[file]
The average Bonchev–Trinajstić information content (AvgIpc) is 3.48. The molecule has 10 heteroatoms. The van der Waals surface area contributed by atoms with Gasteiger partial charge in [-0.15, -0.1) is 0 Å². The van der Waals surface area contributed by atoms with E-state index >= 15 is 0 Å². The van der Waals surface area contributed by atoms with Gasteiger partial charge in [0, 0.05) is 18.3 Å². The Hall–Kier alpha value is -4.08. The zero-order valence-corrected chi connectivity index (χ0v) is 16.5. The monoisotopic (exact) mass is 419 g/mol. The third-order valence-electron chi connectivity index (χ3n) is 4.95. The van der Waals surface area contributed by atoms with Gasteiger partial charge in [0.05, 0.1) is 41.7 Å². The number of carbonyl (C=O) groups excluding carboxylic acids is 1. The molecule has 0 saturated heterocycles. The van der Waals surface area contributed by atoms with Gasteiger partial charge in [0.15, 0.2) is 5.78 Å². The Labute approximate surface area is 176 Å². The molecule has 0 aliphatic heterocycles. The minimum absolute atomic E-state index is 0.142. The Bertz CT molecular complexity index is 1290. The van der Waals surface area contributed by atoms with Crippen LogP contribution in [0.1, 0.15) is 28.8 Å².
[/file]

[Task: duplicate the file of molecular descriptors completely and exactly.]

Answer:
The average Bonchev–Trinajstić information content (AvgIpc) is 3.48. The molecule has 10 heteroatoms. The van der Waals surface area contributed by atoms with Gasteiger partial charge in [-0.15, -0.1) is 0 Å². The van der Waals surface area contributed by atoms with E-state index >= 15 is 0 Å². The van der Waals surface area contributed by atoms with Gasteiger partial charge in [0, 0.05) is 18.3 Å². The Hall–Kier alpha value is -4.08. The zero-order valence-corrected chi connectivity index (χ0v) is 16.5. The monoisotopic (exact) mass is 419 g/mol. The third-order valence-electron chi connectivity index (χ3n) is 4.95. The van der Waals surface area contributed by atoms with Gasteiger partial charge in [0.05, 0.1) is 41.7 Å². The number of carbonyl (C=O) groups excluding carboxylic acids is 1. The molecule has 0 saturated heterocycles. The van der Waals surface area contributed by atoms with Gasteiger partial charge in [0.15, 0.2) is 5.78 Å². The Labute approximate surface area is 176 Å². The molecule has 0 aliphatic heterocycles. The minimum absolute atomic E-state index is 0.142. The Bertz CT molecular complexity index is 1290. The van der Waals surface area contributed by atoms with Crippen LogP contribution in [0.1, 0.15) is 28.8 Å².